Brookfield Zoo is part of the Association of Zoos and Aquariums’ (AZA) Species Survival Plan (SSP) for Asian elephants. The SSP is a cooperative breeding program that aims to maintain a genetically diverse and self-sustaining population of Asian elephants in captivity.
Brookfield Zoo’s elephant research program is focused on understanding the behavior and ecology of Asian elephants, with the goal of improving the care and management of captive elephants.
The research includes monitoring the health and reproductive status of the elephants, as well as studying their social behavior and communication.
Brookfield Zoo works with several organizations to support elephant conservation in the wild. The zoo is a member of the International Elephant Foundation (IEF), which supports conservation programs in Africa and Asia.
Additionally, the zoo has a partnership with the Wildlife Conservation Society (WCS) to support elephant conservation in the Maasai Mara National Reserve in Kenya.
In conclusion, Brookfield Zoo is home to a herd of Asian elephants and has a long history of keeping and caring for these magnificent animals.
The zoo has made several recent updates to the elephant exhibit to improve the well-being of the elephants and to provide visitors with an immersive and educational experience.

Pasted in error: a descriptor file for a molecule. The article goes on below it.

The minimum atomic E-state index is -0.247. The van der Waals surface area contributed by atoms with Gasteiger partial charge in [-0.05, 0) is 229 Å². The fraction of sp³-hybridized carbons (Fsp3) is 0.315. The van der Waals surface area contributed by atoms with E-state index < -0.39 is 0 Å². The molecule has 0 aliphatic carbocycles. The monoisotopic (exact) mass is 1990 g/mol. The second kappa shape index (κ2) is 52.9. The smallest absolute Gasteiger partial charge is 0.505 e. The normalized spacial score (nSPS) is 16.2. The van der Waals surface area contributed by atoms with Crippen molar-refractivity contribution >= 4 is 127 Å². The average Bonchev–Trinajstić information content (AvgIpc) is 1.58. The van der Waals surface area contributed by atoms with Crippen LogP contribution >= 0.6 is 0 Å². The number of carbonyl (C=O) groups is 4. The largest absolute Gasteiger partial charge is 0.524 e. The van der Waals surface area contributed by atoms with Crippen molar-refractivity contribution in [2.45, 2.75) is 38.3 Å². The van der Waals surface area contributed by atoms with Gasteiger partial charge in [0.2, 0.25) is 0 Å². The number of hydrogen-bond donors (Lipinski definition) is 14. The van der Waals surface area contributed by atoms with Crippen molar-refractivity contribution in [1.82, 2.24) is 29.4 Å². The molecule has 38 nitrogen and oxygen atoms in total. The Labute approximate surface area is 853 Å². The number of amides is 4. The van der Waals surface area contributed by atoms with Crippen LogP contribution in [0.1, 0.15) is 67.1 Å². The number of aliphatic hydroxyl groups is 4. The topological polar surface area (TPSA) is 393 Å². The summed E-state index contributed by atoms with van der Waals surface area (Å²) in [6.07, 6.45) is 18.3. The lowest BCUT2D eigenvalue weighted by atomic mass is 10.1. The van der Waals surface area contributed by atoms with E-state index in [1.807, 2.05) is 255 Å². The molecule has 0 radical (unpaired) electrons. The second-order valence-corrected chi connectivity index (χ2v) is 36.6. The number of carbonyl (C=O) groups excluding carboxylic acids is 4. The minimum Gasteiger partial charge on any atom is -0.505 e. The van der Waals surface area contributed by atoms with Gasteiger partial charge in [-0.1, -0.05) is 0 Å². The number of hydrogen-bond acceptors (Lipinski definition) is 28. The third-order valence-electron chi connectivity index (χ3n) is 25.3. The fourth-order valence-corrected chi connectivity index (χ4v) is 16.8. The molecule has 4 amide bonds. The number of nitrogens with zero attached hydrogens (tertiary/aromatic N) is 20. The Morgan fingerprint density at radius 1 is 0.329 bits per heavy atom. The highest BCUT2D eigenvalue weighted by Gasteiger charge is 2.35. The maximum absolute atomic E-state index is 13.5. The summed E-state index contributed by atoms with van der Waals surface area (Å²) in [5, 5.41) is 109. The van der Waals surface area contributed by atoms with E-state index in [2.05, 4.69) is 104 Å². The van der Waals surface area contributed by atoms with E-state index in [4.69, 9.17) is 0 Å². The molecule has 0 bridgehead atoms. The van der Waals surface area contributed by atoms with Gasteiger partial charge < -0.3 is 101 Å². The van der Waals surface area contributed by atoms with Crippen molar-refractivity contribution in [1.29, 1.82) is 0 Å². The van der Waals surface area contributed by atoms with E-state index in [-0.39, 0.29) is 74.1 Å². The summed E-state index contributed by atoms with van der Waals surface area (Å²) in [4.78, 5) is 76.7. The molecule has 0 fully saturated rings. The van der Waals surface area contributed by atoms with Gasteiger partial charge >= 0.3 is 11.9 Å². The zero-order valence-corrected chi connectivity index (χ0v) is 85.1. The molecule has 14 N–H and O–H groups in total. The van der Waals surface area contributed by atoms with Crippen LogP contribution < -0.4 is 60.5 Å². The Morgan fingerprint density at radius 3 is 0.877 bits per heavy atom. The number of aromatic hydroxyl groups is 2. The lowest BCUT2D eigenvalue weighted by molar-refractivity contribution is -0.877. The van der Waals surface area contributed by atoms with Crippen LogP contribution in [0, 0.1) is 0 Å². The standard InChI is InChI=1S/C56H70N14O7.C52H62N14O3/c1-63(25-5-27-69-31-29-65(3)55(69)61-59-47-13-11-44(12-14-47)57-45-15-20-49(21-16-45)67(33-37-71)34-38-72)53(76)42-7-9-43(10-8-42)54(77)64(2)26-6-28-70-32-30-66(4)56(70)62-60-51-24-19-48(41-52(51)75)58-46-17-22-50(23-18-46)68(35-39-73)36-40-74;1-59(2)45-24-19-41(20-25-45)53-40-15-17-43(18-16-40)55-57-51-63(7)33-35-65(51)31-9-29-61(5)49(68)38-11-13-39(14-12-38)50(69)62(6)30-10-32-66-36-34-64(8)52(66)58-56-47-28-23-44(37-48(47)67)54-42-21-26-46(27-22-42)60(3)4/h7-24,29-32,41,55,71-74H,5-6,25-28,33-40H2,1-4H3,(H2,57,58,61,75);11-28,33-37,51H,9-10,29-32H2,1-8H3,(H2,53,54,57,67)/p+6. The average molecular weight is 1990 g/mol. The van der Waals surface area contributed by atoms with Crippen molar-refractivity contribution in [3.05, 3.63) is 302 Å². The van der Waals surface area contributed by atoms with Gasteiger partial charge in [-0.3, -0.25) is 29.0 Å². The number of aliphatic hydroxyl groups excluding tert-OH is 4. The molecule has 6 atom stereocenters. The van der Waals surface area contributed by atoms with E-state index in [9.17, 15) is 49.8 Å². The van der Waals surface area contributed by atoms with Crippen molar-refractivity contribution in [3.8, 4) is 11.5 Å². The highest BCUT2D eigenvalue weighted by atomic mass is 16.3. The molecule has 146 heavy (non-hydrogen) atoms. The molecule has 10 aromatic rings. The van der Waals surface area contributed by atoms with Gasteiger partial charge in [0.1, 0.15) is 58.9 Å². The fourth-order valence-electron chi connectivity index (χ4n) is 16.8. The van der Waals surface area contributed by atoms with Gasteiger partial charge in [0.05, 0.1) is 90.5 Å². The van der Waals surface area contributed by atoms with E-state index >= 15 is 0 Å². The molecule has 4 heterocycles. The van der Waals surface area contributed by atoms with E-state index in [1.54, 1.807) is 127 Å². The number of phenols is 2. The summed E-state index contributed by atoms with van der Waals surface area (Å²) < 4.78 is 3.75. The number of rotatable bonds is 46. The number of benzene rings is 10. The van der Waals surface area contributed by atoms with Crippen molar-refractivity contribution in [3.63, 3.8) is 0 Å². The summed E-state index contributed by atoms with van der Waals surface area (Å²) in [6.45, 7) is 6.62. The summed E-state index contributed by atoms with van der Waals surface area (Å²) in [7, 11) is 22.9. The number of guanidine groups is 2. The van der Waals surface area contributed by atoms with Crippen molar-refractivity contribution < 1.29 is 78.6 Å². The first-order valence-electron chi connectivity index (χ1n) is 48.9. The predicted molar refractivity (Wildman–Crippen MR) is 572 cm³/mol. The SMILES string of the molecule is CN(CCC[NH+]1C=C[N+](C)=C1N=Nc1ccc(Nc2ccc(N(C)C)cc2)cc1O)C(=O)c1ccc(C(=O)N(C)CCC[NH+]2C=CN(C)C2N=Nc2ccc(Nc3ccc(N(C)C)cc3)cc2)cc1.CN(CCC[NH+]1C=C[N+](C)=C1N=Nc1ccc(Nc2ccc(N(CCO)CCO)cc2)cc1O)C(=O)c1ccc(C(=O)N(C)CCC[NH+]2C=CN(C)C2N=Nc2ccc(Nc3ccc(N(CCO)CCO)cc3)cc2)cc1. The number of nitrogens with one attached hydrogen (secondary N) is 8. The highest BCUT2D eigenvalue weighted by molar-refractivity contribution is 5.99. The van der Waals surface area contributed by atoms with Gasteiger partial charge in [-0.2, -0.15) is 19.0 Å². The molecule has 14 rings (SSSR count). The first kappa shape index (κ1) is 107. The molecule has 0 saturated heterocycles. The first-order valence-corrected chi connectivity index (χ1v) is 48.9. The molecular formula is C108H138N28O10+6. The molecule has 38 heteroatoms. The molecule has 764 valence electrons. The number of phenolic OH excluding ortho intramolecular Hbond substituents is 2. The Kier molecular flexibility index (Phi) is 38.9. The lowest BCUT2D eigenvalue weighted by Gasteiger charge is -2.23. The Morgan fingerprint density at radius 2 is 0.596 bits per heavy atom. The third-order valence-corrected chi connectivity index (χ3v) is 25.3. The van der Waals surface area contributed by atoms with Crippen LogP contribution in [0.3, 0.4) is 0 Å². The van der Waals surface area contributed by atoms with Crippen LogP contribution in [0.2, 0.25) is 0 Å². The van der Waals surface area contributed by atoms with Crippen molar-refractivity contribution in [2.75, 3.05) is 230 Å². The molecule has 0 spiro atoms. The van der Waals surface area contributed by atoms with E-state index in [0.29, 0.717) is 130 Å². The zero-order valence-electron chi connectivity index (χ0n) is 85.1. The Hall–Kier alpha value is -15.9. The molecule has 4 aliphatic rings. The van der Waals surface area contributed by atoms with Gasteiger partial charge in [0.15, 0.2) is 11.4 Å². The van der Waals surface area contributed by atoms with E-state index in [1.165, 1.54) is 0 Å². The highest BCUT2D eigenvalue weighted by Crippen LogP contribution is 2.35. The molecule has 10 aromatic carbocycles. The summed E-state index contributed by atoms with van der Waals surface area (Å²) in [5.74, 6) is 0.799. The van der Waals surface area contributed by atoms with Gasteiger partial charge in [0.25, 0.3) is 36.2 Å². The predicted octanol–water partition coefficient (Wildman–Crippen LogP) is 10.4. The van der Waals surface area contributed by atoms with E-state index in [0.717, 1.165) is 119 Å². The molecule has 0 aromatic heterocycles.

Additionally, Brookfield Zoo is committed to elephant conservation and participates in several research and breeding programs, as well as partnerships with organizations to support elephant conservation in the wild.
We encourage readers to visit the elephant exhibit at Brookfield Zoo and learn more about elephant conservation efforts. By visiting the zoo, you can see the elephants up close and learn more about the efforts being made to protect this endangered species.
How many elephants are currently living in the elephant exhibit at Brookfield Zoo?
The current elephant exhibit at Brookfield Zoo is home to a herd of five Asian elephants.
Are the elephants at Brookfield Zoo on display all year round?
Yes, the elephants are on display all year round, however, the zoo may close the exhibit for maintenance or to provide the elephants with private time.
Does Brookfield Zoo have any plans to expand the elephant exhibit in the future?
The zoo has not announced any official plans to expand the elephant exhibit in the future, but they do regularly update the exhibit to improve the well-being of the animals and provide visitors with an immersive and educational experience.
What other conservation efforts is Brookfield Zoo involved in besides the Species Survival Plan (SSP)?
The zoo is involved in several other conservation efforts besides the SSP, such as research on the behavior and ecology of Asian elephants and partnerships with organizations to support elephant conservation in the wild.
Are there any educational programs or interactive exhibits for visitors to learn more about the elephants at Brookfield Zoo?
Yes, the zoo has several interactive exhibits and educational programs for visitors to learn more about the elephants and elephant conservation efforts. These include a “virtual elephant tour” and a “mahout training” exhibit.
Visitors can also participate in guided tours and talks led by zoo staff to learn more about the care and management of the elephants at the zoo.